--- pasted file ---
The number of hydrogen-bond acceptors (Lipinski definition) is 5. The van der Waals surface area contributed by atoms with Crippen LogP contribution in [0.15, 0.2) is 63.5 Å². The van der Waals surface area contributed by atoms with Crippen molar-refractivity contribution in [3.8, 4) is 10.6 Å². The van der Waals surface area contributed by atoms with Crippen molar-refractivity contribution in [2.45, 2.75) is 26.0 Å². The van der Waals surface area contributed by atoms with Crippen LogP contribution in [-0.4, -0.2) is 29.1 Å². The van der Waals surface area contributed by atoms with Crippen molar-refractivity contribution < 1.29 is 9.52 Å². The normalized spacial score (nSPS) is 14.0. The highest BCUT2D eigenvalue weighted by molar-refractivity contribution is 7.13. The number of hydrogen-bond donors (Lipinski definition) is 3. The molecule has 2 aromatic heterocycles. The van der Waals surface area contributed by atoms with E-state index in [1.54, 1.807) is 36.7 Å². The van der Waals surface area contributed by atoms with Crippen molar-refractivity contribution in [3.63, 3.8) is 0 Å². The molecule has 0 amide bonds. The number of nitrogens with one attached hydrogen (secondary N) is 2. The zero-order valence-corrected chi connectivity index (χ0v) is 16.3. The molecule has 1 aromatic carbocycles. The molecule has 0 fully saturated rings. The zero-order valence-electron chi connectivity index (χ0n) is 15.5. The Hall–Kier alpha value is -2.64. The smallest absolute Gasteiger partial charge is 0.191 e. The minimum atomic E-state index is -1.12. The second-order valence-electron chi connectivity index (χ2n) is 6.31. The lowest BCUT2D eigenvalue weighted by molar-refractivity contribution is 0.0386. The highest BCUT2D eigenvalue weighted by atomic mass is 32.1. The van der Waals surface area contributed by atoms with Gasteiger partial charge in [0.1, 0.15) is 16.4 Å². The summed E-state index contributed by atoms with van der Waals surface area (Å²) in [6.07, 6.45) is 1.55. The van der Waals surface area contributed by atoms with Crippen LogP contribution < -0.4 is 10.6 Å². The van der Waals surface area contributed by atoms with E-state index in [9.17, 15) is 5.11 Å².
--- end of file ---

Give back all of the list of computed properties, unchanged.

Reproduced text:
The number of hydrogen-bond acceptors (Lipinski definition) is 5. The van der Waals surface area contributed by atoms with Crippen LogP contribution in [0.15, 0.2) is 63.5 Å². The van der Waals surface area contributed by atoms with Crippen molar-refractivity contribution in [3.8, 4) is 10.6 Å². The van der Waals surface area contributed by atoms with Crippen molar-refractivity contribution in [2.45, 2.75) is 26.0 Å². The van der Waals surface area contributed by atoms with Crippen LogP contribution in [-0.4, -0.2) is 29.1 Å². The van der Waals surface area contributed by atoms with Crippen molar-refractivity contribution < 1.29 is 9.52 Å². The normalized spacial score (nSPS) is 14.0. The highest BCUT2D eigenvalue weighted by molar-refractivity contribution is 7.13. The number of hydrogen-bond donors (Lipinski definition) is 3. The molecule has 2 aromatic heterocycles. The van der Waals surface area contributed by atoms with E-state index in [1.54, 1.807) is 36.7 Å². The van der Waals surface area contributed by atoms with Crippen molar-refractivity contribution in [3.63, 3.8) is 0 Å². The molecule has 0 amide bonds. The number of nitrogens with one attached hydrogen (secondary N) is 2. The zero-order valence-corrected chi connectivity index (χ0v) is 16.3. The molecule has 1 aromatic carbocycles. The molecule has 0 fully saturated rings. The zero-order valence-electron chi connectivity index (χ0n) is 15.5. The Hall–Kier alpha value is -2.64. The smallest absolute Gasteiger partial charge is 0.191 e. The minimum atomic E-state index is -1.12. The second-order valence-electron chi connectivity index (χ2n) is 6.31. The lowest BCUT2D eigenvalue weighted by molar-refractivity contribution is 0.0386. The highest BCUT2D eigenvalue weighted by atomic mass is 32.1. The van der Waals surface area contributed by atoms with Gasteiger partial charge in [0.1, 0.15) is 16.4 Å². The summed E-state index contributed by atoms with van der Waals surface area (Å²) in [6.07, 6.45) is 1.55. The van der Waals surface area contributed by atoms with Crippen LogP contribution < -0.4 is 10.6 Å². The van der Waals surface area contributed by atoms with E-state index in [9.17, 15) is 5.11 Å².